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Rhythms In Social Interaction


Social interactions are ubiquitous and our globalized society challenges us with increasingly complex social environments. Yet, evolution has equipped humans with a unique capacity to navigate our social worlds, namely the capacity for rhythmic interpersonal coordination. Despite its relevance, social neuroscience studies have largely ignored this phenomenon, due to methodological constraints inherent in the nature of social interaction. In light of new technological advancements, however, the overarching aims of the proposed project are: (1) to implement an interdisciplinary psychological and neuroscientific approach and a novel experimental methodology that combines Virtual Reality (VR) and functional Near-Infrared Spectroscopy (fNIRS), in order to (2) understand how social interaction is both expressed in and shaped by rhythmic interpersonal coordination on both a behavioural and a neural level, and to (3) determine whether individuals with autism spectrum disorder (ASD) and typically developed individuals differ in their capacity to rhythmically coordinate their motor actions. Thus, the proposed interdisciplinary project combines social psychology research with technical virtual reality innovations and envisages behavioural (synchroneous tapping paradigm), neuroimaging (fNIRS) and clinical (ASD) implementations. It will result in a high-quality scientific programme with long-term potential, by laying the groundwork for the adoption of the concept of “Social Interaction Rhythms” in social neuroscience.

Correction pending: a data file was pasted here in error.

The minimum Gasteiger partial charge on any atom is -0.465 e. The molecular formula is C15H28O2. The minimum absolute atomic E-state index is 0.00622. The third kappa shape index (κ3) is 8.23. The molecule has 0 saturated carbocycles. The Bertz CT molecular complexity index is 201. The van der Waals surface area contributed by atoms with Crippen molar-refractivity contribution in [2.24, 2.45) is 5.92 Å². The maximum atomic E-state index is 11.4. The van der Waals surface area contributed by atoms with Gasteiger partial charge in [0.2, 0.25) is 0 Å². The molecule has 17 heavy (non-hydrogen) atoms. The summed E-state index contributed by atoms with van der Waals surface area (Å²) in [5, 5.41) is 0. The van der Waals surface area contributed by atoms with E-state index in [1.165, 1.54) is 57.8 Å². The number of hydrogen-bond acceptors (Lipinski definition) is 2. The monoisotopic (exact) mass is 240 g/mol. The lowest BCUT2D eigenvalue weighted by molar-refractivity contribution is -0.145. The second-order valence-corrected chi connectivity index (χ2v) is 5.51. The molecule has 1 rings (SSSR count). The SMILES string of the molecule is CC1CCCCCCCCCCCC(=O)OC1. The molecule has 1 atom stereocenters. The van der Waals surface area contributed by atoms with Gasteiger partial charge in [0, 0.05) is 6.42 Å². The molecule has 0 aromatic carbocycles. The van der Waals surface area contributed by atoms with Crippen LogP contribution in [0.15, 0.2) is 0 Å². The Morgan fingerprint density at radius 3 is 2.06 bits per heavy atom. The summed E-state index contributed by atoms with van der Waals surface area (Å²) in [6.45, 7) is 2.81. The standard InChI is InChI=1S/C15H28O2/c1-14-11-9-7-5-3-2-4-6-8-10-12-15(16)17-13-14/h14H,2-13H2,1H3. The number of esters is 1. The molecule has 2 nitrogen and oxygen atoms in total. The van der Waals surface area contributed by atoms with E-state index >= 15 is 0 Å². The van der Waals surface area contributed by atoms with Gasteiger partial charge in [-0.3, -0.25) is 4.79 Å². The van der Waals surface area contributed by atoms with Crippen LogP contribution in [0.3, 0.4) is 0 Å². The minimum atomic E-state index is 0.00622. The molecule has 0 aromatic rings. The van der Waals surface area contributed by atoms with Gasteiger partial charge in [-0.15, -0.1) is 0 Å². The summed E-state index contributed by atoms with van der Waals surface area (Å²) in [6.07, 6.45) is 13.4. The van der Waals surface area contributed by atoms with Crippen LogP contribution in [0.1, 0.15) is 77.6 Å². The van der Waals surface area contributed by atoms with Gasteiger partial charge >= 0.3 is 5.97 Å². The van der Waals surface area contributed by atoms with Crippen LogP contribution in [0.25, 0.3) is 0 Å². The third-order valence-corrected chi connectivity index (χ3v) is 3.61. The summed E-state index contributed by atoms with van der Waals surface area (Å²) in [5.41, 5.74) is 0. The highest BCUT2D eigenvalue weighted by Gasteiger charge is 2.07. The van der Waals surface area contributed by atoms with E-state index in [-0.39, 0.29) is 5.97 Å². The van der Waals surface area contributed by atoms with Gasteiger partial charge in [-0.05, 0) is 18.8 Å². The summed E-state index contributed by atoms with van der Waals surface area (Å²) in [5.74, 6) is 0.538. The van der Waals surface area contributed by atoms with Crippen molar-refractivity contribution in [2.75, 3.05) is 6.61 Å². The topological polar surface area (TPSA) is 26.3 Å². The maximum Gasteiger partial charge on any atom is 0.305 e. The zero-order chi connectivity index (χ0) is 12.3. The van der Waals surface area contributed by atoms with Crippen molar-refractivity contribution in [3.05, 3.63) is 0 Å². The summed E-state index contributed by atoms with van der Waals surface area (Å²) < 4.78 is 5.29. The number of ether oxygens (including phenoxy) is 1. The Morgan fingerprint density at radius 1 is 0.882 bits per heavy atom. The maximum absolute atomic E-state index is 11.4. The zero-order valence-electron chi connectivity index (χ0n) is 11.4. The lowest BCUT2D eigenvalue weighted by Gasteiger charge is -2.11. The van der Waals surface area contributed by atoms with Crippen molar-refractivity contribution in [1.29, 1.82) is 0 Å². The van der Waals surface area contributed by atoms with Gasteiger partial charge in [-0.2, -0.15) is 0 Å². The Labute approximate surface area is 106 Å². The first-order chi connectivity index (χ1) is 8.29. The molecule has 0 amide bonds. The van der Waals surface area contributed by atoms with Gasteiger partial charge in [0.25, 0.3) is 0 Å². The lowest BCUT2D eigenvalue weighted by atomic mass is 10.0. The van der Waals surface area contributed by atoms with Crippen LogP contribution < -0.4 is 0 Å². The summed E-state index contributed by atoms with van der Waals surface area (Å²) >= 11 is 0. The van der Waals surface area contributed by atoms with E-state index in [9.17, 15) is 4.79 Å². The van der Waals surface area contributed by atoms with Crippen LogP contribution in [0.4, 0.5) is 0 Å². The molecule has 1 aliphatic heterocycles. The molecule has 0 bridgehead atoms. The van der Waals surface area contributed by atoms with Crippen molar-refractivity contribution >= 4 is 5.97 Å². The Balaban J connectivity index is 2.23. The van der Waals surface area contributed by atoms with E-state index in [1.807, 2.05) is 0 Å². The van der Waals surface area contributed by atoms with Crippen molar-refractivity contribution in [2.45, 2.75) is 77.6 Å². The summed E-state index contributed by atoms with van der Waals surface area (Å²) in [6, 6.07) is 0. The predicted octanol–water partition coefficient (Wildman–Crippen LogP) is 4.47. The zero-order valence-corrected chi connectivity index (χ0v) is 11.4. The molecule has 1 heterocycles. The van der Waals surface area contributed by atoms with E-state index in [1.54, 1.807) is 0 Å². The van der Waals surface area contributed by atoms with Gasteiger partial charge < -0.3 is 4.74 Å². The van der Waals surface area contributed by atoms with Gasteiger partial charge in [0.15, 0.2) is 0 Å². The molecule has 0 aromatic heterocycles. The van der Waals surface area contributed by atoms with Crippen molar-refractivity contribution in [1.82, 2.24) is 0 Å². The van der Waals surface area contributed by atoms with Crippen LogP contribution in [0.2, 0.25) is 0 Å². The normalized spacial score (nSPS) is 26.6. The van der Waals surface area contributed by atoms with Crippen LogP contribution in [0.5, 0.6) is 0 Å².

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Gower Street
Wc1e 6bt London

United Kingdom

Activity type

Higher or Secondary Education Establishments

EU Contribution

€ 183 454,80

Project information

Grant agreement ID: 709298


Closed project

  • Start date

    1 June 2016

  • End date

    31 May 2018

Funded under:


  • Overall budget:

    € 183 454,80

  • EU contribution

    € 183 454,80

Coordinated by:


United Kingdom